Deserialization methods do not typically check what they are deserializing. This means that you can pass in objects of any serializable class that is available to the website, and the object will be deserialized. This effectively allows an attacker to create instances of arbitrary classes. The fact that this object is not of the expected class does not matter. The unexpected object type might cause an exception in the application logic, but the malicious object will already be instantiated by then.

If an attacker has access to the source code, they can study all of the available classes in detail. To construct a simple exploit, they would look for classes containing deserialization magic methods, then check whether any of them perform dangerous operations on controllable data. The attacker can then pass in a serialized object of this class to use its magic method for an exploit.

Classes containing these deserialization magic methods can also be used to initiate more complex attacks involving a long series of method invocations, known as a "gadget chain".

Gadget chains

A "gadget" is a snippet of code that exists in the application that can help an attacker to achieve a particular goal. An individual gadget may not directly do anything harmful with user input. However, the attacker's goal might simply be to invoke a method that will pass their input into another gadget. By chaining multiple gadgets together in this way, an attacker can potentially pass their input into a dangerous "sink gadget", where it can cause maximum damage.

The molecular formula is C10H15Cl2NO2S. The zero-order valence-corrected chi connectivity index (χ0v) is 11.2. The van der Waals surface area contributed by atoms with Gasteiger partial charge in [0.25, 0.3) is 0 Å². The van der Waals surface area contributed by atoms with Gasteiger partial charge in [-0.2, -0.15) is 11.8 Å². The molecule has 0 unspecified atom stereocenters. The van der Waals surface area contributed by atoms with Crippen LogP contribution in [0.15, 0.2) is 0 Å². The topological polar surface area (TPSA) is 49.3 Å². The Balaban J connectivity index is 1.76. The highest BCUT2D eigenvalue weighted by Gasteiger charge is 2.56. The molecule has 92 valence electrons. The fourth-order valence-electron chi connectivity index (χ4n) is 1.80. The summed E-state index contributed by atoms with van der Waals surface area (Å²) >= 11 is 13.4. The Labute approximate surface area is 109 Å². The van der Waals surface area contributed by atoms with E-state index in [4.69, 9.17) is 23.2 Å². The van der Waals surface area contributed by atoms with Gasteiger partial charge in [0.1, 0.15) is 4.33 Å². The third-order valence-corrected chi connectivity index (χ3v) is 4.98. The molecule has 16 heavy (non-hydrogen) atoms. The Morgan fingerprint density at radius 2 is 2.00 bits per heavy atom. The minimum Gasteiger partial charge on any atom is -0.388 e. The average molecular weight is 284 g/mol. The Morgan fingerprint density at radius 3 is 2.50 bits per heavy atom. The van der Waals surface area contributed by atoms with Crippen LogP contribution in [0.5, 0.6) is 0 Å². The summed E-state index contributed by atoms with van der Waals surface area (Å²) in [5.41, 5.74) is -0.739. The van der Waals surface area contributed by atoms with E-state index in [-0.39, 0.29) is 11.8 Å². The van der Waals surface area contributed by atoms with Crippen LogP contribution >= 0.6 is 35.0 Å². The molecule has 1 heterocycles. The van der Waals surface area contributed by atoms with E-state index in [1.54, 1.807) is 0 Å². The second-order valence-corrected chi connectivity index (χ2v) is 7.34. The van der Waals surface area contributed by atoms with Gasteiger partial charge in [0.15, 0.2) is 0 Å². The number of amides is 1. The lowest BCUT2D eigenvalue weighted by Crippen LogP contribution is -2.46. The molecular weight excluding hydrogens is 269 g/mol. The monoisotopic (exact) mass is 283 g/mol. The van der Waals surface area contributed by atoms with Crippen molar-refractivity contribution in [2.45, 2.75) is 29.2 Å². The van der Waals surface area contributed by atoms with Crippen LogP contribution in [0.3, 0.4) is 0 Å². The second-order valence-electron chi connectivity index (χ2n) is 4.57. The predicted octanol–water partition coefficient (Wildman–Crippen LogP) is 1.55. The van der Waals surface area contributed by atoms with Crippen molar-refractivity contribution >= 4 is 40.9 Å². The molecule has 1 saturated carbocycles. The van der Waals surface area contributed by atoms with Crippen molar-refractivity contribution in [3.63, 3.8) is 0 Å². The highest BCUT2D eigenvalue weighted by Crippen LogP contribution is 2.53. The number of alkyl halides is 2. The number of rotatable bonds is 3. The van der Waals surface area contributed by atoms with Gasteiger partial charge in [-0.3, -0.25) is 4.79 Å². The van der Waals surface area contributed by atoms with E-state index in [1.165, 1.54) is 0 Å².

It is important to understand that, unlike some other types of exploit, a gadget chain is not a payload of chained methods constructed by the attacker. All of the code already exists on the website. The only thing the attacker controls is the data that is passed into the gadget chain. This is typically done using a magic method that is invoked during deserialization, sometimes known as a "kick-off gadget".

In the wild, many insecure deserialization vulnerabilities will only be exploitable through the use of gadget chains. This can sometimes be a simple one or two-step chain, but constructing high-severity attacks will likely require a more elaborate sequence of object instantiations and method invocations. Therefore, being able to construct gadget chains is one of the key aspects of successfully exploiting insecure deserialization.

Working with pre-built gadget chains

Manually identifying gadget chains can be a fairly arduous process, and is almost impossible without source code access. Fortunately, there are a few options for working with pre-built gadget chains that you can try first.

There are several tools available that provide a range of pre-discovered chains that have been successfully exploited on other websites. Even if you don't have access to the source code, you can use these tools to both identify and exploit insecure deserialization vulnerabilities with relatively little effort. This approach is made possible due to the widespread use of libraries that contain exploitable gadget chains. For example, if a gadget chain in Java's Apache Commons Collections library can be exploited on one website, any other website that implements this library may also be exploitable using the same chain.